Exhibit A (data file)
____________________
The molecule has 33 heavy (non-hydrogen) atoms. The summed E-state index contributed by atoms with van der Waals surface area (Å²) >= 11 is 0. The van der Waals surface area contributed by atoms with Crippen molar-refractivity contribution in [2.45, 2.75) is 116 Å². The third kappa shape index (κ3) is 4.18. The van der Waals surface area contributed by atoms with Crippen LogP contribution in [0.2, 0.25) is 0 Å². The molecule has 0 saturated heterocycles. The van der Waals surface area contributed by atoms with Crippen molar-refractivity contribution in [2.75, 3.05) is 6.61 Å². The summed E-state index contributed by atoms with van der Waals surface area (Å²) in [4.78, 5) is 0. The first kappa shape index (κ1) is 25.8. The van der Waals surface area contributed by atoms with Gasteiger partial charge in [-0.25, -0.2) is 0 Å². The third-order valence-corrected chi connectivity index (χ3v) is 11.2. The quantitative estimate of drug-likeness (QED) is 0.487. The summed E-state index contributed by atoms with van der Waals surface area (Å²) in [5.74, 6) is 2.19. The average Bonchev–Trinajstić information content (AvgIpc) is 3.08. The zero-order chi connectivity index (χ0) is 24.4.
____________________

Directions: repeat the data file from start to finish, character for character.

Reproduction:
The molecule has 33 heavy (non-hydrogen) atoms. The summed E-state index contributed by atoms with van der Waals surface area (Å²) >= 11 is 0. The van der Waals surface area contributed by atoms with Crippen molar-refractivity contribution in [2.45, 2.75) is 116 Å². The third kappa shape index (κ3) is 4.18. The van der Waals surface area contributed by atoms with Crippen LogP contribution in [0.2, 0.25) is 0 Å². The molecule has 0 saturated heterocycles. The van der Waals surface area contributed by atoms with Crippen molar-refractivity contribution in [2.75, 3.05) is 6.61 Å². The summed E-state index contributed by atoms with van der Waals surface area (Å²) in [4.78, 5) is 0. The first kappa shape index (κ1) is 25.8. The van der Waals surface area contributed by atoms with Gasteiger partial charge in [-0.25, -0.2) is 0 Å². The third-order valence-corrected chi connectivity index (χ3v) is 11.2. The quantitative estimate of drug-likeness (QED) is 0.487. The summed E-state index contributed by atoms with van der Waals surface area (Å²) in [5.74, 6) is 2.19. The average Bonchev–Trinajstić information content (AvgIpc) is 3.08. The zero-order chi connectivity index (χ0) is 24.4.